I wrote a blog on Tuesday about strong communities – and I said about how community means so much to me – that it’s about the place we live, our friends, our family, people with shared interests. I think we don’t talk much about simply caring or care when we talk about things like community (“care” seems to have become an institutionalised word) – we talk about respect, we talk about love, we talk about being turned off, we talk about ideas, but I think what really makes us work well together – as communities, as people, is caring – is care. That’s what we do (or don’t do).
This was my day yesterday– it made me think about how strong communities are built on people caring.
At 10.15am Rob Murphy turned up at my house to accompany me down to Leverton TARA. I suspect he in part came to get me as I’m not particularly known for being a morning person nor is punctuality my strong suit…but also because I haven’t been to Leverton TARA before and to catch up.
Leverton TARA was an absolute pleasure – it’s girl power old-school style and they run the TARA almost as an afterthought to the teas and coffees and catch-ups – amazing women, many of whom have lived in Leverton, or at least in the area , for longer than I’ve been alive – who care about it – I met Lily, Mary and Mary, Thelma, Margaret and Jean – there is so much to learn from our elders in the community.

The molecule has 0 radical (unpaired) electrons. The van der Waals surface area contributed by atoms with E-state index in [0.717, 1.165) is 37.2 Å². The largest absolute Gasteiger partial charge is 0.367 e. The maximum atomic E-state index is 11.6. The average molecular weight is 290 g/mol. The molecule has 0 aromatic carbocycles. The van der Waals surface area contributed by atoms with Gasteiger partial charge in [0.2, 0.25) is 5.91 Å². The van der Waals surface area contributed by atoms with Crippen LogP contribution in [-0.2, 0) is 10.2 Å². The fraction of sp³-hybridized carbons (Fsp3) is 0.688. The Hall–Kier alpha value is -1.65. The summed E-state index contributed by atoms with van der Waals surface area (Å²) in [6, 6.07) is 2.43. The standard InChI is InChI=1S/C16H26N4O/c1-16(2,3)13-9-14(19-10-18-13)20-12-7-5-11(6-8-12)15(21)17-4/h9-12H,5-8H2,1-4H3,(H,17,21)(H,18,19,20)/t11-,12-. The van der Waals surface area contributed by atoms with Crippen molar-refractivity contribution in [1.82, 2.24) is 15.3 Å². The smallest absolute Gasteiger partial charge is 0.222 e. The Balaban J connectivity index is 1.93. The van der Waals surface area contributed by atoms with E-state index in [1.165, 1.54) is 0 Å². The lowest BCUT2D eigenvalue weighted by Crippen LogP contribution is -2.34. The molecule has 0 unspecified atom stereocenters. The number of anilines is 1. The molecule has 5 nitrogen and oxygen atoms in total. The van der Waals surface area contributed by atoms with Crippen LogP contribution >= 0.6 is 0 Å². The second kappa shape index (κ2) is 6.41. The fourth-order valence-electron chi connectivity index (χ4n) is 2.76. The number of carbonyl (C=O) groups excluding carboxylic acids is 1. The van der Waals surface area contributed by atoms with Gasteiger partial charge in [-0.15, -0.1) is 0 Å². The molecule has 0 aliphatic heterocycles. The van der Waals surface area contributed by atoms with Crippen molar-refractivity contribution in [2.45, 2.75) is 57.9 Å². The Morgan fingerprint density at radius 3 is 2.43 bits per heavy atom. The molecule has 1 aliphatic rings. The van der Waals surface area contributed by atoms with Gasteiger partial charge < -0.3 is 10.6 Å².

Mary 1 told me that her brother died two weeks ago. He moved to Canada a long time ago and they haven’t been able to talk to each other for a while because he was too deaf to hear on the phone. I think we, people, get more accepting of death as we get older, and I am in awe of it. It was really lovely to hear her talk about him with such fond memories. I’m really glad that what I’m doing at the moment gives me the opportunity to talk to older people more. I think we benefit from multi-generational hanging out.